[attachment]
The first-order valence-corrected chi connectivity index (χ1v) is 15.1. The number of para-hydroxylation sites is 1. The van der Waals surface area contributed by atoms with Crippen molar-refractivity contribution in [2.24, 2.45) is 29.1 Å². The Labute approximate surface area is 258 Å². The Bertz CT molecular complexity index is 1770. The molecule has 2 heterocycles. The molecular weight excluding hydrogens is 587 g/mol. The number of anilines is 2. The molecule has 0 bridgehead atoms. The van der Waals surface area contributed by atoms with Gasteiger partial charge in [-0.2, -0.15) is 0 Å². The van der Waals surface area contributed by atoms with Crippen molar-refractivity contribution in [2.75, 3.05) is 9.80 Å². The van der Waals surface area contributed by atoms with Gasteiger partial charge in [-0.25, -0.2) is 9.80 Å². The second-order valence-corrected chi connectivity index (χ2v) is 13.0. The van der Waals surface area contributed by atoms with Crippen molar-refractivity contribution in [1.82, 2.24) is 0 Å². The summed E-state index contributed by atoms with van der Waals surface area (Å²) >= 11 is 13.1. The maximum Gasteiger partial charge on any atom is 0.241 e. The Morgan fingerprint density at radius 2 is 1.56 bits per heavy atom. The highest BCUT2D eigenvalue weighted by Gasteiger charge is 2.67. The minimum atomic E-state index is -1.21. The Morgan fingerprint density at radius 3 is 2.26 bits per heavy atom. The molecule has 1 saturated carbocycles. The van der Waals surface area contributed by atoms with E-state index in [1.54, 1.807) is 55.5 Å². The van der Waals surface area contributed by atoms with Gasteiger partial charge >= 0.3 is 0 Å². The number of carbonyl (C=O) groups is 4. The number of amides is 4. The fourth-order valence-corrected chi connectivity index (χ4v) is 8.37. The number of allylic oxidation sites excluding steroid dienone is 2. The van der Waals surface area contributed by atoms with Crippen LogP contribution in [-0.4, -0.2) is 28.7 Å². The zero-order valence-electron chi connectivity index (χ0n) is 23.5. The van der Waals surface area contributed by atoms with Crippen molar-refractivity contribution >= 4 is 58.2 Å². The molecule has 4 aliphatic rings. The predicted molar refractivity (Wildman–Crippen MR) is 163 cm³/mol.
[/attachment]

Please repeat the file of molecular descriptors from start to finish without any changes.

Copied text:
The first-order valence-corrected chi connectivity index (χ1v) is 15.1. The number of para-hydroxylation sites is 1. The van der Waals surface area contributed by atoms with Crippen molar-refractivity contribution in [2.24, 2.45) is 29.1 Å². The Labute approximate surface area is 258 Å². The Bertz CT molecular complexity index is 1770. The molecule has 2 heterocycles. The molecular weight excluding hydrogens is 587 g/mol. The number of anilines is 2. The molecule has 0 bridgehead atoms. The van der Waals surface area contributed by atoms with Gasteiger partial charge in [-0.2, -0.15) is 0 Å². The van der Waals surface area contributed by atoms with Crippen molar-refractivity contribution in [2.75, 3.05) is 9.80 Å². The van der Waals surface area contributed by atoms with Gasteiger partial charge in [-0.25, -0.2) is 9.80 Å². The second-order valence-corrected chi connectivity index (χ2v) is 13.0. The van der Waals surface area contributed by atoms with Crippen molar-refractivity contribution in [1.82, 2.24) is 0 Å². The summed E-state index contributed by atoms with van der Waals surface area (Å²) >= 11 is 13.1. The maximum Gasteiger partial charge on any atom is 0.241 e. The Morgan fingerprint density at radius 2 is 1.56 bits per heavy atom. The highest BCUT2D eigenvalue weighted by Gasteiger charge is 2.67. The minimum atomic E-state index is -1.21. The Morgan fingerprint density at radius 3 is 2.26 bits per heavy atom. The molecule has 1 saturated carbocycles. The van der Waals surface area contributed by atoms with E-state index in [1.54, 1.807) is 55.5 Å². The van der Waals surface area contributed by atoms with Gasteiger partial charge >= 0.3 is 0 Å². The number of carbonyl (C=O) groups is 4. The number of amides is 4. The fourth-order valence-corrected chi connectivity index (χ4v) is 8.37. The number of allylic oxidation sites excluding steroid dienone is 2. The van der Waals surface area contributed by atoms with Crippen LogP contribution in [-0.4, -0.2) is 28.7 Å². The zero-order valence-electron chi connectivity index (χ0n) is 23.5. The van der Waals surface area contributed by atoms with Crippen molar-refractivity contribution >= 4 is 58.2 Å². The molecule has 4 aliphatic rings. The predicted molar refractivity (Wildman–Crippen MR) is 163 cm³/mol.